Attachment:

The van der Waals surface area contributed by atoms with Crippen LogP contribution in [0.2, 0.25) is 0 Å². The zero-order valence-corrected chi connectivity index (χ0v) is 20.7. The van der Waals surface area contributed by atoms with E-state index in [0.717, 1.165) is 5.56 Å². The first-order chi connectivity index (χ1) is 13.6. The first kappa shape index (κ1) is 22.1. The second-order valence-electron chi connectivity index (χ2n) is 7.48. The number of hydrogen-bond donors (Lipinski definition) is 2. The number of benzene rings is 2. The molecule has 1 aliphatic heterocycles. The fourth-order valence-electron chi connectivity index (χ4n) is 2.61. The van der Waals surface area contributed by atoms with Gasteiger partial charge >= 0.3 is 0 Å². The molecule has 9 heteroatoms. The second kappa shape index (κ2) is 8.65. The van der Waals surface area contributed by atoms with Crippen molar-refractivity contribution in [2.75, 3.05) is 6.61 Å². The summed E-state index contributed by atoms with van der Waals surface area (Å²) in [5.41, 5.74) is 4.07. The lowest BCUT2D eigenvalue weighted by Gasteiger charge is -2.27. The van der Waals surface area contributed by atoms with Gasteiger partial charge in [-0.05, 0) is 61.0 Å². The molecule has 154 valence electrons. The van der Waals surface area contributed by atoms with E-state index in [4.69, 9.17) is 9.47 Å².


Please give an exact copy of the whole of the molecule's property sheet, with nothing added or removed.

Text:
The van der Waals surface area contributed by atoms with Crippen LogP contribution in [0.2, 0.25) is 0 Å². The zero-order valence-corrected chi connectivity index (χ0v) is 20.7. The van der Waals surface area contributed by atoms with E-state index in [0.717, 1.165) is 5.56 Å². The first-order chi connectivity index (χ1) is 13.6. The first kappa shape index (κ1) is 22.1. The second-order valence-electron chi connectivity index (χ2n) is 7.48. The number of hydrogen-bond donors (Lipinski definition) is 2. The number of benzene rings is 2. The molecule has 1 aliphatic heterocycles. The fourth-order valence-electron chi connectivity index (χ4n) is 2.61. The van der Waals surface area contributed by atoms with Gasteiger partial charge >= 0.3 is 0 Å². The molecule has 9 heteroatoms. The second kappa shape index (κ2) is 8.65. The van der Waals surface area contributed by atoms with Crippen molar-refractivity contribution in [2.75, 3.05) is 6.61 Å². The summed E-state index contributed by atoms with van der Waals surface area (Å²) in [5.41, 5.74) is 4.07. The lowest BCUT2D eigenvalue weighted by Gasteiger charge is -2.27. The van der Waals surface area contributed by atoms with Gasteiger partial charge in [-0.05, 0) is 61.0 Å². The molecule has 154 valence electrons. The van der Waals surface area contributed by atoms with E-state index in [4.69, 9.17) is 9.47 Å².